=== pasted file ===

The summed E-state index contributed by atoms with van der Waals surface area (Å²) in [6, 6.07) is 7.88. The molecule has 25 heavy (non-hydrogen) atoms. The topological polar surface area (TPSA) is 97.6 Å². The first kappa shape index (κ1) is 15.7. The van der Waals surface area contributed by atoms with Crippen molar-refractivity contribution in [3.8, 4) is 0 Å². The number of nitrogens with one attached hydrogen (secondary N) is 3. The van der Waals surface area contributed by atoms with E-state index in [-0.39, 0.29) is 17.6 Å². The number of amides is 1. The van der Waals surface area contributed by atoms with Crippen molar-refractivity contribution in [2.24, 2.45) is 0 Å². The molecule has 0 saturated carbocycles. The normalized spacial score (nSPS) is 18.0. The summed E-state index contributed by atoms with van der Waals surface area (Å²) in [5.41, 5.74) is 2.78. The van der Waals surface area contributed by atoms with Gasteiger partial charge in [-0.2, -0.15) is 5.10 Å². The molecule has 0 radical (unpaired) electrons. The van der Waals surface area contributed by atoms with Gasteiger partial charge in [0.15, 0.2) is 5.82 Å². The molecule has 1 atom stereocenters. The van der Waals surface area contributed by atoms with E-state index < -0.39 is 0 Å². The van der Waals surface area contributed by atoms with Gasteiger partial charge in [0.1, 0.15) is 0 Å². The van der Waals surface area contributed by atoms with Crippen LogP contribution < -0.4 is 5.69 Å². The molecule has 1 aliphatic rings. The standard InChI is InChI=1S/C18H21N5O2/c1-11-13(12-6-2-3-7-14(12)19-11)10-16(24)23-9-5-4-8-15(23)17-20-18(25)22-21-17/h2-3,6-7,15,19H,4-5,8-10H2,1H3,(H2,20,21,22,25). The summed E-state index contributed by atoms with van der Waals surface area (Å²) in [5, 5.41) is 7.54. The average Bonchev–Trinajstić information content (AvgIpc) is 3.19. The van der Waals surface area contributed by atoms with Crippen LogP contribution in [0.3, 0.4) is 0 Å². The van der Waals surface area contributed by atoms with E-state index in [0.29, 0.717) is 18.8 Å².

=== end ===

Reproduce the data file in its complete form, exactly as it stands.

The summed E-state index contributed by atoms with van der Waals surface area (Å²) in [6, 6.07) is 7.88. The molecule has 25 heavy (non-hydrogen) atoms. The topological polar surface area (TPSA) is 97.6 Å². The first kappa shape index (κ1) is 15.7. The van der Waals surface area contributed by atoms with Crippen molar-refractivity contribution in [3.8, 4) is 0 Å². The number of nitrogens with one attached hydrogen (secondary N) is 3. The van der Waals surface area contributed by atoms with E-state index in [-0.39, 0.29) is 17.6 Å². The number of amides is 1. The van der Waals surface area contributed by atoms with Crippen molar-refractivity contribution in [2.24, 2.45) is 0 Å². The molecule has 0 saturated carbocycles. The normalized spacial score (nSPS) is 18.0. The summed E-state index contributed by atoms with van der Waals surface area (Å²) in [5.41, 5.74) is 2.78. The van der Waals surface area contributed by atoms with Gasteiger partial charge in [-0.2, -0.15) is 5.10 Å². The molecule has 0 radical (unpaired) electrons. The van der Waals surface area contributed by atoms with Gasteiger partial charge in [0.15, 0.2) is 5.82 Å². The molecule has 1 atom stereocenters. The van der Waals surface area contributed by atoms with E-state index < -0.39 is 0 Å². The van der Waals surface area contributed by atoms with Gasteiger partial charge in [0.1, 0.15) is 0 Å². The van der Waals surface area contributed by atoms with Crippen LogP contribution < -0.4 is 5.69 Å². The molecule has 1 aliphatic rings. The standard InChI is InChI=1S/C18H21N5O2/c1-11-13(12-6-2-3-7-14(12)19-11)10-16(24)23-9-5-4-8-15(23)17-20-18(25)22-21-17/h2-3,6-7,15,19H,4-5,8-10H2,1H3,(H2,20,21,22,25). The summed E-state index contributed by atoms with van der Waals surface area (Å²) in [5, 5.41) is 7.54. The average Bonchev–Trinajstić information content (AvgIpc) is 3.19. The van der Waals surface area contributed by atoms with Crippen LogP contribution in [0.3, 0.4) is 0 Å². The van der Waals surface area contributed by atoms with E-state index in [0.29, 0.717) is 18.8 Å².